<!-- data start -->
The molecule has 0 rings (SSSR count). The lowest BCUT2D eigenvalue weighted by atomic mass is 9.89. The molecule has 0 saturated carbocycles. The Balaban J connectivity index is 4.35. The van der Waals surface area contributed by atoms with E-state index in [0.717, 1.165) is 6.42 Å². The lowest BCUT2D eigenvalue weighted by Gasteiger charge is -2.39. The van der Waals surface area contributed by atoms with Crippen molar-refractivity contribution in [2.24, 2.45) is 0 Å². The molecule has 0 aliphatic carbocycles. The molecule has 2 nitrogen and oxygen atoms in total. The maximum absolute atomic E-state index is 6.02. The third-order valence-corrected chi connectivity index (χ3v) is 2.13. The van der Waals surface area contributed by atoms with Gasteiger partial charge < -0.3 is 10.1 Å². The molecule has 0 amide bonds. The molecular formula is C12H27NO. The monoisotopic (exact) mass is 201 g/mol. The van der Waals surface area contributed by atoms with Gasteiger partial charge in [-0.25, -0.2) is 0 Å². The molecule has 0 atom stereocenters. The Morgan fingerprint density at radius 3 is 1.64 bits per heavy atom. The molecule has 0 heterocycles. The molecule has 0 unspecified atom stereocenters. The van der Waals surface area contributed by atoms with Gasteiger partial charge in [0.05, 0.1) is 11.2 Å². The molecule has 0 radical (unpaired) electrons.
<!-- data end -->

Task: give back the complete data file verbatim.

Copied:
The molecule has 0 rings (SSSR count). The lowest BCUT2D eigenvalue weighted by atomic mass is 9.89. The molecule has 0 saturated carbocycles. The Balaban J connectivity index is 4.35. The van der Waals surface area contributed by atoms with E-state index in [0.717, 1.165) is 6.42 Å². The lowest BCUT2D eigenvalue weighted by Gasteiger charge is -2.39. The van der Waals surface area contributed by atoms with Crippen molar-refractivity contribution in [2.24, 2.45) is 0 Å². The molecule has 0 aliphatic carbocycles. The molecule has 2 nitrogen and oxygen atoms in total. The maximum absolute atomic E-state index is 6.02. The third-order valence-corrected chi connectivity index (χ3v) is 2.13. The van der Waals surface area contributed by atoms with Gasteiger partial charge < -0.3 is 10.1 Å². The molecule has 0 amide bonds. The molecular formula is C12H27NO. The monoisotopic (exact) mass is 201 g/mol. The van der Waals surface area contributed by atoms with Gasteiger partial charge in [-0.25, -0.2) is 0 Å². The molecule has 0 atom stereocenters. The Morgan fingerprint density at radius 3 is 1.64 bits per heavy atom. The molecule has 0 heterocycles. The molecule has 0 unspecified atom stereocenters. The van der Waals surface area contributed by atoms with Gasteiger partial charge in [0.05, 0.1) is 11.2 Å². The molecule has 0 radical (unpaired) electrons.